A substantial Grade II listed Jacobean Hall, steeped in history, occupying a beautiful south facing position and enjoying stunning views over parkland style gardens and grounds.
Langcliffe Hall occupies a spectacular parkland setting in a discreet and private position on the southern edge of this picturesque village, within the Yorkshire Dales National Park. The popular market town of Settle is within a mile and provides a wide range of everyday shopping and recreational facilities. There are an excellent range of private and state schools nearby including Giggleswick and Sedbergh – independent schools for 4-18 year olds – as well as Settle College, Ermysted’s Grammar School and Skipton Girls High School. For the commuter, the location is convenient for access to the West Yorkshire conurbation, East Lancashire and Manchester beyond. There are railway stations in both Settle and Giggleswick which provide services to neighbouring towns as well as Skipton and Leeds to the south east and Lancaster and Morecambe to the west. Mainline services operate from Skipton and Leeds to London’s Kings Cross, Manchester Airport is 67 miles to the south and Leeds/Bradford Airport is about 36 miles to the south east.
Recreational facilities within the area include walking the many footpaths including the Pennine Way, the Ribble Way and the Three Peaks, a swimming pool and a golf course in Settle and salmon and trout fishing on the nearby River Ribble.
The story of Langcliffe Hall stretches back over many centuries. The earliest part of the Hall dates from 1602, illustrated by a date stone over the front entrance door. It was originally built by Henry Somerscales with substantial additions in the 18th Century and further subsequent alterations in the 19th and 20th Centuries.
The owner’s family are an old Yorkshire landowning family who have lived at the Hall since 1642. An early family member, William Dawson, was an accomplished mathematician and friend of Isaac Newton, who is reputed to have been a visitor to the Hall, gaining inspiration for his theory of gravity in the orchard. Other notable guests include a number of prominent politicians of the day, including Prime Minister Stanley Baldwin, during the abdication crisis in 1936. The present owner’s grandfather was Editor of The Times newspaper and a close friend of Foreign Secretary and fellow Yorkshireman, Lord Halifax, whose family were also regular visitors.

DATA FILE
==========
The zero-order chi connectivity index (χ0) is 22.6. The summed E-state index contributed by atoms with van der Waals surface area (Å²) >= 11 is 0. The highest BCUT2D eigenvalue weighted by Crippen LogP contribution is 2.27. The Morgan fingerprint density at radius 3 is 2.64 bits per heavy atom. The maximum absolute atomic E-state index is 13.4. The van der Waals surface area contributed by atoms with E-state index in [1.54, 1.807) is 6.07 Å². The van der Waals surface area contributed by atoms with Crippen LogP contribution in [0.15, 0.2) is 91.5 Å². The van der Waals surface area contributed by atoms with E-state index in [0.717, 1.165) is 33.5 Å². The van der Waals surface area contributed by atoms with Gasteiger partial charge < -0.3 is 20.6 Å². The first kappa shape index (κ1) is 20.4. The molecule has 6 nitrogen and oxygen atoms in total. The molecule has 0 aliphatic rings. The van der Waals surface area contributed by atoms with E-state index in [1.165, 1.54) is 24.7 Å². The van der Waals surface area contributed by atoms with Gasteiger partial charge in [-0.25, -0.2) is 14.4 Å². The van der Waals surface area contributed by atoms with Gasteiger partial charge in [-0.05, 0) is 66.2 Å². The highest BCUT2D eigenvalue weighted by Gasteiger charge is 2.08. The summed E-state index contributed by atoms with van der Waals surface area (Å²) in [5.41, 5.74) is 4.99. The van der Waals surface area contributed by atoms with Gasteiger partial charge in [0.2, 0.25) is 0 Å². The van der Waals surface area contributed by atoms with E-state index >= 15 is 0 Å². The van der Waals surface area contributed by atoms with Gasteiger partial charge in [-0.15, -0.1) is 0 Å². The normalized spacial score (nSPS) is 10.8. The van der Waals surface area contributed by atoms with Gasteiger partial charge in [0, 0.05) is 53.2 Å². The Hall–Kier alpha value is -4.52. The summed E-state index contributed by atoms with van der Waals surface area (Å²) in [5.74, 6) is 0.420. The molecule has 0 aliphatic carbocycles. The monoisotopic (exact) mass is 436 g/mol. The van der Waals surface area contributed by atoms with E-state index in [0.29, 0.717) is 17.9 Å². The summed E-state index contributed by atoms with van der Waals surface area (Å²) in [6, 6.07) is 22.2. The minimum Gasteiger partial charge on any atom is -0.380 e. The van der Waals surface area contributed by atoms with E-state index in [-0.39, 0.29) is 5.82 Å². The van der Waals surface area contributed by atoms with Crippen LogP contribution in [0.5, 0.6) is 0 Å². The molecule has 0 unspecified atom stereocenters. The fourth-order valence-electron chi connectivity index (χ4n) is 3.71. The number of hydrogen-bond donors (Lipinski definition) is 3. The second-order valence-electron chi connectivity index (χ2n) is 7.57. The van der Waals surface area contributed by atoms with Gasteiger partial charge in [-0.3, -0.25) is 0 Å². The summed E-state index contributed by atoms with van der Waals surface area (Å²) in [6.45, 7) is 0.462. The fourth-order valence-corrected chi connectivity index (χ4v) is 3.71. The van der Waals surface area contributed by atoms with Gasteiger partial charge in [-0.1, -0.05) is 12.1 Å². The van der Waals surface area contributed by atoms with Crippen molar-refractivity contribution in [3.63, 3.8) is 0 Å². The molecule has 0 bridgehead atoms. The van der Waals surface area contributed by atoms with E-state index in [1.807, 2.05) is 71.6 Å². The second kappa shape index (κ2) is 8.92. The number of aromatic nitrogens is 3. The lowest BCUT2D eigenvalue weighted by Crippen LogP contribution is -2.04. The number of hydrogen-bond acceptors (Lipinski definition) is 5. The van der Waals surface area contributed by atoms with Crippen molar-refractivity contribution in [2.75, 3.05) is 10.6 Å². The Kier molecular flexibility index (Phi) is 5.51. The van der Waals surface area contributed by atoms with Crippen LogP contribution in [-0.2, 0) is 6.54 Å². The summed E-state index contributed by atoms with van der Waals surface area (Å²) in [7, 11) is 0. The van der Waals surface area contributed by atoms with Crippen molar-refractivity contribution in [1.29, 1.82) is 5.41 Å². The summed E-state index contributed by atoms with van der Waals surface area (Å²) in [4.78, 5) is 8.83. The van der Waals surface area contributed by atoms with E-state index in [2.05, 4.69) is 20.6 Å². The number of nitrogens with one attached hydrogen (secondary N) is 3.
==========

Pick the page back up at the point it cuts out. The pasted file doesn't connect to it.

Langcliffe Hall offers substantial accommodation, featuring beautifully proportioned rooms throughout and a wealth of character features. All principal rooms are orientated to the front, facing due south, each enjoying lovely views over the gardens and grounds.
The accommodation to the Hall extends to almost 8,575 sq ft (796 sq m) and includes four well proportioned reception rooms on the ground floor together with the breakfast kitchen and additional ancillary rooms. The drawing room and music room are on the first floor, together with the principal bedroom, dressing room and bathroom, two additional bedrooms and a bathroom. On the second floor there are a further seven bedrooms and three bathrooms.
Within the north wing of the Hall there is a self contained two bedroom apartment providing useful ancillary accommodation and an excellent recently converted home office within the grounds.
THE GARDENS AND GROUNDS
The gardens and grounds create a particular feature of this exceptional property and have been carefully designed to take full advantage of the wonderful setting that the Hall occupies. Adjoining the Hall, to the front, is a formal lawned garden with a central flagged pathway leading to a delightful rose garden with box hedging, lawns and manicured yew hedging. To the east is a 200 year old walled vegetable garden with a bespoke fruit cage and a tennis court. Beyond, the mature gardens feature further lawned areas, wild flower meadows, a pond and extensive protective woodland. There are an extensive range of outbuildings including a two storey Georgian stable block and a variety of useful garden stores.
The parkland grounds continue beyond the gardens, enclosed by a contiguous stone wall, drifting up the craggy limestone fell of Blua mountain. On the eastern edge of the estate, with separate access from the village, there is a detached barn which may have some form of development potential, subject to planning.